Barb Fish Species - Cyprinids and Freshwater Sharks
Updated September 23, 2018
Author: Mike - FishLore Admin
There are over 2000 identified species of the Cyprinidae fish family (the barb fish species) and the cyprinids are probably the largest group of fishes in the wild.
The water requirements varies from species to species with some such as the Goldfish and the White Cloud Mountain Minnow doing well in sub-tropical water temperatures. Some of these fishes get very large, such as the Tinfoil Barb and the Bala Shark. Others, like the Harlequin Rasbora and the Zebra Danio, stay on the small side.
Some can make good commnunity tank mates whereas others may not be the best choice in a community tank setup. Some that you should think twice before adding to your community aquarium would be the Red Tail Shark and the Tiger Barb. The Rainbow Shark can sometimes be very territorial as well. The "freshwater" sharks are listed here.
Gets big and likes to be in schools making optimal care conditions difficult in the home aquarium.
They are very peaceful, and need to be kept in a school of at least 6. They are relatively uncommon in the aquarium trade.
Males turn cherry red and these make excellent fish for beginning freshwater aquarium fish tank keepers.
This species is rather unusual in the Aquatic Trade. It can be exceedingly shy when introduced to the Aquarium, so it is important to give it ample plant cover and lots of caves.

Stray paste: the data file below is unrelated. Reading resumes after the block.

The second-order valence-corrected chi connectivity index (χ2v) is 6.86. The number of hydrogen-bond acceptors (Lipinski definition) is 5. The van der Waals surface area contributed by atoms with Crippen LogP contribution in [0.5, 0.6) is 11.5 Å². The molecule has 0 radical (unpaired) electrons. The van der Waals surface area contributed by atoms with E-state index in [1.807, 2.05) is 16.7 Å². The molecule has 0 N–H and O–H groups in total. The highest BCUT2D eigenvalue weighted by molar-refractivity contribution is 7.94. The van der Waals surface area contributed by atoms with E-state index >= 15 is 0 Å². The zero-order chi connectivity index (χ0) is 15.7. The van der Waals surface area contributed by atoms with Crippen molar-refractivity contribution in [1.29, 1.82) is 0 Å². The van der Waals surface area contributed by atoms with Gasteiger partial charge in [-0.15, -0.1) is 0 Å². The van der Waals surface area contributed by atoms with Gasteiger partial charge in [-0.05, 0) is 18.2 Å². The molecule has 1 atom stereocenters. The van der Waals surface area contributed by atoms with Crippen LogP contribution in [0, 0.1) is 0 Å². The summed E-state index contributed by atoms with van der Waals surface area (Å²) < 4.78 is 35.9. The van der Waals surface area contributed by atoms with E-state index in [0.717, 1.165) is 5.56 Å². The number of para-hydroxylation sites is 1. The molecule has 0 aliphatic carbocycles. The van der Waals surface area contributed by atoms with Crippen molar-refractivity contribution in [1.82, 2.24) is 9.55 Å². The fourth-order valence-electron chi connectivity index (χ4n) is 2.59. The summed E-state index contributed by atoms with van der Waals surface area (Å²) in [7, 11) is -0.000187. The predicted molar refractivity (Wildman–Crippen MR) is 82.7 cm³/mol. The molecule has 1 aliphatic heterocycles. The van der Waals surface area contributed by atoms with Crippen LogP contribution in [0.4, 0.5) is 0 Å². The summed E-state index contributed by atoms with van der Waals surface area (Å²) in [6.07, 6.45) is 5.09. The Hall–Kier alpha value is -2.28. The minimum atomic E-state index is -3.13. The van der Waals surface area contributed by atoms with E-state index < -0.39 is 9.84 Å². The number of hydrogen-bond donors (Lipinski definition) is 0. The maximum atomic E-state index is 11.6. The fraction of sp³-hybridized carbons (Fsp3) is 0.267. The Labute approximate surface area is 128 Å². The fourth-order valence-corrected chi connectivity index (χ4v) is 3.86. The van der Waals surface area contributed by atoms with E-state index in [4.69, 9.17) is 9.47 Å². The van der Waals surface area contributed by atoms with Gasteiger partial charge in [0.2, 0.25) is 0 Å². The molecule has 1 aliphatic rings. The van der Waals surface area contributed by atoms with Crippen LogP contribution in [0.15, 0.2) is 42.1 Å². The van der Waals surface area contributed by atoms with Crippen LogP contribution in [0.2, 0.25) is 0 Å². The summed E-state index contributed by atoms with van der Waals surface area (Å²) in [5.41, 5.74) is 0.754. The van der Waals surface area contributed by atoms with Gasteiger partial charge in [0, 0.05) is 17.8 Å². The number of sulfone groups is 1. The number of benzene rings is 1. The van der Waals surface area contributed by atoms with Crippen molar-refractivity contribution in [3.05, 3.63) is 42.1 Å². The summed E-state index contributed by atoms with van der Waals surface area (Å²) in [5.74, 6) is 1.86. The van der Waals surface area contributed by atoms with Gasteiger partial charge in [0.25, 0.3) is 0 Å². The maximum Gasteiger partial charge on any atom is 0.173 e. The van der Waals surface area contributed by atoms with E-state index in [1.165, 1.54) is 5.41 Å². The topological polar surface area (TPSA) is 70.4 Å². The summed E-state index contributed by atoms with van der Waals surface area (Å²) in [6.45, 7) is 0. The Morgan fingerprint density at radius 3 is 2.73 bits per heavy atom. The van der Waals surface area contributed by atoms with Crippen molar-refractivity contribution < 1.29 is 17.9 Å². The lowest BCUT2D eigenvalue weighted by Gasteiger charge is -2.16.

Drape Fin Barb
This peaceful schooling species can be quite shy, making it largely unsuitable for communities of big boisterous fish.
These popular rasboras look a lot like the slightly larger Harlequin Rasbora, having a bit more red on the body.
Large, hardy and active are three of the first words used by aquarists to describe the Filament Barb.
The Glofish were genetically modified with the purpose to detect environmental pollution. Scientists were able to inject a fluorescent protein gene (from marine organisms) into the zebra danio embryos to create the glofish.
A great addition to a community without any fish large enough to eat it.
Another barb that is an excellent choice for newbies to the freshwater hobby.
The most popular fish of all time? Our old friend the goldfish.
Looks fantastic in a heavily planted and kept in schools.
This is a pond fish and not suitable for most home aquariums unless you're wintering your koi indoors.
A beautiful barb that is quite colorful. Not very common at the local fish store.
Best kept as a single due to aggression with members of the same species.
Red Tailed Rasbora
As with all rasboras, they enjoy the company of at least 5 fish of their own species.
Red Tail Shark
Another "freshwater shark" that is very territorial and will not do well with other red tails.
Also known as the Red Barb, this fish should bring lots of activity to a tank.
Rosy Red Minnow
If being used as a feeder, they'll need to be quarantined, and medicated so that it will not pass on disease to your larger fish. It is best to breed your own rosy reds if you plan on using them as feeders.
Males have a blue and red body, females are all silver. Females aren’t always imported, as they are not as colorful as males.
Scissor Tail Rasbora
Named for the unique motion of it's caudal fin that moves like scissors.
The exotic looking Snakeskin barb is quite hard to find in Fish Shops, but is much sought after by aquarists.
One of the larger Barbs, the Striped Barb makes an excellent choice for a larger community aquarium due to it's peaceful nature.
A notorious fin nipper that doesn't do all that well in community tanks.
Likes to be in schools but gets too big for most freshwater tanks. The Tinfoil Barb pictured is a juvenile.
Can tolerate colder water temperatures and can be very active and easy to breed.
Another very popular freshwater fish that used to be used to cycle new tanks. We don't do that anymore, right?